Flea powders and sprays are relatively inexpensive methods of repelling fleas. Be cautious when applying these products, as the spray or fine powder can be irritating to the mouth and lungs if breathed in (for both dogs and humans). Also be sure to use caution around the eyes, nose, and mouth. As these products will wear off the skin faster than a spot-on treatment, you will need to reapply them more often. Always read labels carefully before using flea powders or sprays.
For any level of flea infestation, light or severe, you will need to do a thorough house cleaning, and you will need to clean daily until the situation has been brought under control. Vacuum in every corner and along the baseboards, and throw out the vacuum bag when you are finished. Wash all of your dog’s bedding and toys with warm soapy water and vacuum the car too -- even if you do not take your dog into your car, since you may be carrying fleas on your shoes or pant-cuffs. Removing the majority of flea eggs and larvae present will help reduce the population of adults hatching in your home.
To further treat your home, you can use sprays and/or foggers that will kill the adult fleas, as well as the larvae and eggs as they hatch. These products are available at your veterinarian’s office or pet supply store. Care must be taken when using flea spray and foggers, as they can be toxic to fish, birds, cats and children. Read labels carefully and ask for advice from your veterinarian before attempting to use these products. In the face of a severe infestation, you may want to hire a professional exterminator to spray the house properly.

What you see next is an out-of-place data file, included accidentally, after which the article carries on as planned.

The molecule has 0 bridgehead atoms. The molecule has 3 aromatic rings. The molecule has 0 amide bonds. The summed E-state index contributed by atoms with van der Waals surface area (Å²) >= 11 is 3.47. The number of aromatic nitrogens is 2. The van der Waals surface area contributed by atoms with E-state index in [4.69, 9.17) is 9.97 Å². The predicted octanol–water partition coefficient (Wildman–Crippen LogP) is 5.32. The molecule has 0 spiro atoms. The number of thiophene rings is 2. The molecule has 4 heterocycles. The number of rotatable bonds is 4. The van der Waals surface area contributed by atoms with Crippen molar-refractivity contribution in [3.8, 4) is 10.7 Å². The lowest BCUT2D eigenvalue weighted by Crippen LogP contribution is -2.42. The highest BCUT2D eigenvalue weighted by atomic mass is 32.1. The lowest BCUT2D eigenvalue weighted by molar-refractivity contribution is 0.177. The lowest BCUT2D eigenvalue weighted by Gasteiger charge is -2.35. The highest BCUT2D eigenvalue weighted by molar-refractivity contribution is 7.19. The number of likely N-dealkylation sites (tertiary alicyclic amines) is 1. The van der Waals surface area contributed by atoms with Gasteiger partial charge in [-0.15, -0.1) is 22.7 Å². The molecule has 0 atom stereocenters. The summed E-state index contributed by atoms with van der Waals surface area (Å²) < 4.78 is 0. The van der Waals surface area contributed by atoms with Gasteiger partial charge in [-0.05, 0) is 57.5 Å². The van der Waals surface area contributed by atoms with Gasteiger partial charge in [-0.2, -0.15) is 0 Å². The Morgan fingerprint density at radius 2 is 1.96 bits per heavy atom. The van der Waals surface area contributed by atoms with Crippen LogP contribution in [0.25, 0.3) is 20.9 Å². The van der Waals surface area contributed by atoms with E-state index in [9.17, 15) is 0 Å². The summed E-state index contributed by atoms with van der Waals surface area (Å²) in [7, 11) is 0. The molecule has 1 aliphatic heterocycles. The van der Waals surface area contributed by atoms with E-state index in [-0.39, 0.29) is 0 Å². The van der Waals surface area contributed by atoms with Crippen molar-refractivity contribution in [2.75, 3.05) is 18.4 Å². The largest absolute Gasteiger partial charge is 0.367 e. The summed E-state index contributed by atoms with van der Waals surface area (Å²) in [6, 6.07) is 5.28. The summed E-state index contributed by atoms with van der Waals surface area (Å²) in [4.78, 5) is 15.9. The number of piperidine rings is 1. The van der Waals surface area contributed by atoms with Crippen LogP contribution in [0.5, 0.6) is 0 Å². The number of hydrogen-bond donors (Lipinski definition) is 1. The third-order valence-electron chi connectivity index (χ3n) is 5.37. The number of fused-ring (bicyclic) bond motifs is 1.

You can purchase ready-made "flea traps" from your local hardware store, or you can make your own. Sticky pads (some with lights attached) are laid on the floor, where the fleas become attached to the sheet while jumping around. This will help eliminate some of the adult fleas from the environment, but not the eggs or larvae. A home-made light trap is made by setting a small dish of soapy water on the ground near a light source at night (such as a small lamp or night light). Fleas are attracted to the warmth and light and will jump into the water, where they will drown.
Keeping your lawn, bushes, and trees consistently trimmed back will help reduce the population of fleas in your backyard. If you still have a problem, consider using the various yard sprays or granular treatments that are available from your veterinarian, pet store, or local garden center. Or, you might consider hiring a pest control service for regular yard treatments. Just be careful when using these products, as they can be harmful to pets, fish, and humans.
For light infestations, a simple lukewarm bath will often take care of the fleas that are on the body. The water and soap are enough to get rid of the fleas, and if used along with a flea comb, the situation can be brought under control with little fuss. Dogs in particular are often agreeable to bathing in the yard with a hose, which can make the chore a bit easier. This must be followed up by a thorough house cleaning and another method of repelling the fleas (see above solutions), otherwise the fleas that are hiding in the floor and furniture will jump back onto your dog.